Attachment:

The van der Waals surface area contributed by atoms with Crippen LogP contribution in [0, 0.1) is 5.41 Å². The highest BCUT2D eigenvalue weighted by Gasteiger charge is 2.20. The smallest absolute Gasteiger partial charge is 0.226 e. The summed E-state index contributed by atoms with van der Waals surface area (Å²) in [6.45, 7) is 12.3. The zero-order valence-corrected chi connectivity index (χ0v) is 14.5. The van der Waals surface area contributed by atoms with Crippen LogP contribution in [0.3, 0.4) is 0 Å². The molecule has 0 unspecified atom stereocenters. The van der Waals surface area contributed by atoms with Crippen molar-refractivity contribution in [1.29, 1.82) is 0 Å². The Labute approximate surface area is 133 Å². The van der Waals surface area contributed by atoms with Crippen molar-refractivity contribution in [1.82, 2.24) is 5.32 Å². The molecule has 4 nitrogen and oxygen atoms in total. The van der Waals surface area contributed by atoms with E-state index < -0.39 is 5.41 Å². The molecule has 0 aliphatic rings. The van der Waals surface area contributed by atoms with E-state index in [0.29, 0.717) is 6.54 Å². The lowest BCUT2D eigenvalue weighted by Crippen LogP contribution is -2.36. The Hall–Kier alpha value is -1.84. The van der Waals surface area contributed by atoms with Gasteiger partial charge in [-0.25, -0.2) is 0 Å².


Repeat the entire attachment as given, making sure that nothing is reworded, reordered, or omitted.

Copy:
The van der Waals surface area contributed by atoms with Crippen LogP contribution in [0, 0.1) is 5.41 Å². The highest BCUT2D eigenvalue weighted by Gasteiger charge is 2.20. The smallest absolute Gasteiger partial charge is 0.226 e. The summed E-state index contributed by atoms with van der Waals surface area (Å²) in [6.45, 7) is 12.3. The zero-order valence-corrected chi connectivity index (χ0v) is 14.5. The van der Waals surface area contributed by atoms with Crippen LogP contribution in [0.3, 0.4) is 0 Å². The molecule has 0 unspecified atom stereocenters. The van der Waals surface area contributed by atoms with Crippen molar-refractivity contribution in [1.29, 1.82) is 0 Å². The Labute approximate surface area is 133 Å². The van der Waals surface area contributed by atoms with Crippen molar-refractivity contribution in [1.82, 2.24) is 5.32 Å². The molecule has 4 nitrogen and oxygen atoms in total. The van der Waals surface area contributed by atoms with E-state index < -0.39 is 5.41 Å². The molecule has 0 aliphatic rings. The van der Waals surface area contributed by atoms with E-state index in [0.29, 0.717) is 6.54 Å². The lowest BCUT2D eigenvalue weighted by Crippen LogP contribution is -2.36. The Hall–Kier alpha value is -1.84. The van der Waals surface area contributed by atoms with Gasteiger partial charge in [-0.25, -0.2) is 0 Å².